In that ordinary moment, her expectations collide with reality. The one she mistakes (rightly?) as a mere servant, called her by name. Just as the Creator, the one Jesus called Father, named humanity as Divine Facsimiles, the one mistaken for a gardener calls the confused, the mourner, the woman, by name. How do we speak to and about one another, in light of the rumors of the resurrection?

Death destroyed. Hope restored. The resurrection confirms the good news that, when met by God in human form and called by name, the task of those who bear the image of God into the world is to bring this testimony to everyone. It is a familiar story. And the next generation deserves to hear it.


  1. Commentary first published on this site on April 21, 2019.
  2. Karen Heidebrecht Thiessen, “Jesus and Women in the Gospel of John,” Direction, Fall 1990 (Vol. 19, no. 2). http://www.directionjournal.org/19/2/jesus-and-women-in-gospel-of-john.html

Vigil Reading VII

Commentary on Ezekiel 36:24-28

Tyler Mayfield

Ezekiel 36 provides some of the most comforting rhetoric in this prophetic book. Ezekiel can be quite judgmental in his declarations against the people of Israel. The earlier prophetic oracles in Ezekiel 4-7, for example, rebuke the people of God for their unfaithfulness and rebellion. They are to receive severe judgment because of their disloyal actions. The difference between those harsh oracles and this oracle concerns Jerusalem. 

Now, Jerusalem has fallen. 

Ezekiel 33:21b: “The city has fallen.”

This is the decisive moment for Ezekiel and his ministry. His prophetic message turns from judgment to hope, from reproach to promise. Now that God’s punishment has been received, Ezekiel turns to the future and to the ways that God will act to revive and restore God’s people.

Our focal verses (24-28) are midway through an oracle which begins in 36:16 and ends in 36:38. The opening verses of the oracle provide a history of the house of Israel focused on their misdeeds. They are reminded of their past and their disobedience, but the prophecy does not end there. Despite these actions and precisely because of God’s concern for God’s holy name, God will act now to rescue them. 

God’s actions

The prophet’s theological proclamation does not focus on the people’s actions and responsibilities going forward. The emphasis is on God’s role. Ezekiel’s hope is not in the faithfulness of the people. His concern here is not to lay out a new set of rules for them to follow. God is their hope. God’s acts will save them.

God’s actions in summary include:

  • Gathering Israel back to the land
  • Cleansing Israel
  • Giving Israel a new heart and spirit to obey Torah.

The result of these transformations is that God will be their God, and they will be God’s people. Right covenantal relationship is reestablished. 

Let’s explore each of God’s actions further.

God gathers

First, God will gather the dispersed people of God back from the nations and into their own land. The exile has scattered God’s people away from the land, the temple and the community. This experience of exile is a traumatic one for the people. God will reverse this pattern by assembling the people. In the next chapter, Ezekiel 37, we get a visual of God’s work as the dry bones receive breath and connect back together.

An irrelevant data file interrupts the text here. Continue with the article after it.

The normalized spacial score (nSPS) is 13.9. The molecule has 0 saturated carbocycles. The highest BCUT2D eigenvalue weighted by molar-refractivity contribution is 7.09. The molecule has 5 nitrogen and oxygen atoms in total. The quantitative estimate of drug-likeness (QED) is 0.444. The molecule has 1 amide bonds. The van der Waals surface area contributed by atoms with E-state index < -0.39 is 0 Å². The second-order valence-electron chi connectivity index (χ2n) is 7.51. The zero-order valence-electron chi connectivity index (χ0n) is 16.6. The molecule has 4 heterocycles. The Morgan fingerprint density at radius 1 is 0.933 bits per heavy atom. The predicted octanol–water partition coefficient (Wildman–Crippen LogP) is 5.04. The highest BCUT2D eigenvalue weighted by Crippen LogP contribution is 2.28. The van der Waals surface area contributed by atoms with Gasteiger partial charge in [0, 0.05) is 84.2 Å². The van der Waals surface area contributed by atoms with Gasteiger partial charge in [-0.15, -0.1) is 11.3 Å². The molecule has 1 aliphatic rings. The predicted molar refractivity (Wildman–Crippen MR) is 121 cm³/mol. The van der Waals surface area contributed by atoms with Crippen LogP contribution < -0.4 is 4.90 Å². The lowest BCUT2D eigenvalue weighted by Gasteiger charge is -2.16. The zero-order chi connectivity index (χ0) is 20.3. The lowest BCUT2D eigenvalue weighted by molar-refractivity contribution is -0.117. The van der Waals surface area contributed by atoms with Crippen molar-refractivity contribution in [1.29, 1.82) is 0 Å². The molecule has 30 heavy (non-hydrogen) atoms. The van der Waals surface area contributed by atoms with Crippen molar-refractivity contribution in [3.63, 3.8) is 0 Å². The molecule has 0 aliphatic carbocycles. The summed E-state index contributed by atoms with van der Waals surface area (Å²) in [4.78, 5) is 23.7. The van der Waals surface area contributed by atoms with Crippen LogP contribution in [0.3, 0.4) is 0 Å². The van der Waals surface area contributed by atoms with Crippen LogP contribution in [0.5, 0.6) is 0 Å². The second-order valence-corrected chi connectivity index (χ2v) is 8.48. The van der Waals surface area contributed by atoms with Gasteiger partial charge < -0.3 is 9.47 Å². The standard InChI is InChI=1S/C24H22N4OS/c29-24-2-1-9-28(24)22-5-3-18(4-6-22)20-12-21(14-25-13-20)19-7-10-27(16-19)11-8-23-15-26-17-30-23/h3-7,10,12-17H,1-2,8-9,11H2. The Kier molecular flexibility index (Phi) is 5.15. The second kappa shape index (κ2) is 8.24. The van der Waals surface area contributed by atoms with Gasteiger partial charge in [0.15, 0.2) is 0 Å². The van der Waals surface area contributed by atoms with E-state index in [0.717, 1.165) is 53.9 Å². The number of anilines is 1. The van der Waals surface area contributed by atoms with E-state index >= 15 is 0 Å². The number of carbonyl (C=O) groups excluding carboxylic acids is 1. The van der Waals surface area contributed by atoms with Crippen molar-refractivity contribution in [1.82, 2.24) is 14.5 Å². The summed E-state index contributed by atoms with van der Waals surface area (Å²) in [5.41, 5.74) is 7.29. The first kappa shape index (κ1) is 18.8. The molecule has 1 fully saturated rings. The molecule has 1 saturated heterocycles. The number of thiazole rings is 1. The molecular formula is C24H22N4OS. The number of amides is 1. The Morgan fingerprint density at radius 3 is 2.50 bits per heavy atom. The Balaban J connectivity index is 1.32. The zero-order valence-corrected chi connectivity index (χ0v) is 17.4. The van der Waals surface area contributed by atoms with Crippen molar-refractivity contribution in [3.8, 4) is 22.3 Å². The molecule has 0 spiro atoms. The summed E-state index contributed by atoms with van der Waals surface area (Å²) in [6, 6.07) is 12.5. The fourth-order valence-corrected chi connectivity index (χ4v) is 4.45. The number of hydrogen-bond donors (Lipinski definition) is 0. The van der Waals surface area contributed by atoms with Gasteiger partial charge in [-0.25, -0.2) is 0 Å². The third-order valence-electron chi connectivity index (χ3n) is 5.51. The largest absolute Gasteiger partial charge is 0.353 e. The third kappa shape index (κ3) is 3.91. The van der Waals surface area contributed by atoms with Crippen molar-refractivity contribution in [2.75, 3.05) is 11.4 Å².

God cleanses

Second, God will purify the people, cleansing them from their rebellion and defilement. The book of Ezekiel contends that the exile is a punishment for the people’s corruption. They are therefore in need of purification. Our passage mentions idols as one element in need of cleansing. 

God gives newness

Finally, God promises to give the people a new heart and new spirit. The imagery represents the people’s desires and will, their renewed commitment to God’s dream. They will think and act differently because of this gift from God. Their current heart is stone, that is, dead and unresponsive. It needs a transplant. Notice that they don’t need a spiritual heart; they need a beating, working heart. They are to come alive again to God’s desire for them and the world. 

Jeremiah 31:31-34—also written in relation to the exile—mentions a new covenant (a renewed relationship between God and God’s people), which will include God placing God’s instructions (torah) within the people and writing it on their hearts. 

My people, your God

The people will be transformed through heart surgery and renew their covenantal relationship with God. Ezekiel uses the language of Exodus (and Jeremiah) to explain this bond: “you shall be my people, and I will be your God.” 

Despite all the threats of judgment from earlier in Ezekiel and considering the people’s distressing experience of exile (loss of land, temple, kingship, community), God desires to be the people’s God. God wants a relationship with God’s people as they move forward into restoration.  

Vigil Reading X

Commentary on Jonah 1:1—2:1-3 [4-6] 7-9

Tyler Mayfield

Perhaps you know the pleasure of figuring out ahead of time a plot twist in a novel or movie. So, when the “surprising” event happens and all is revealed, you think “I knew this was going to happen!”

Jonah also has one of those moments when reality meets his anticipations. 

Jonah runs

When Jonah is called by God the first time, he runs quickly in the opposite direction. We are not provided the reason for Jonah’s running. Of course, there are all sorts of reasons one might run from God. God does, after all, want Jonah to go to Nineveh, “the wicked city.” The capital of the Assyrian empire, the headquarters of oppression. Ask anyone about Nineveh, ask Zephaniah1 or Nahum2, and they will tell you: Nineveh is a desolation, a bloody city. They will tell you: We will clap our hands when Nineveh is destroyed!3 Being called to Nineveh is reason enough for Jonah to run.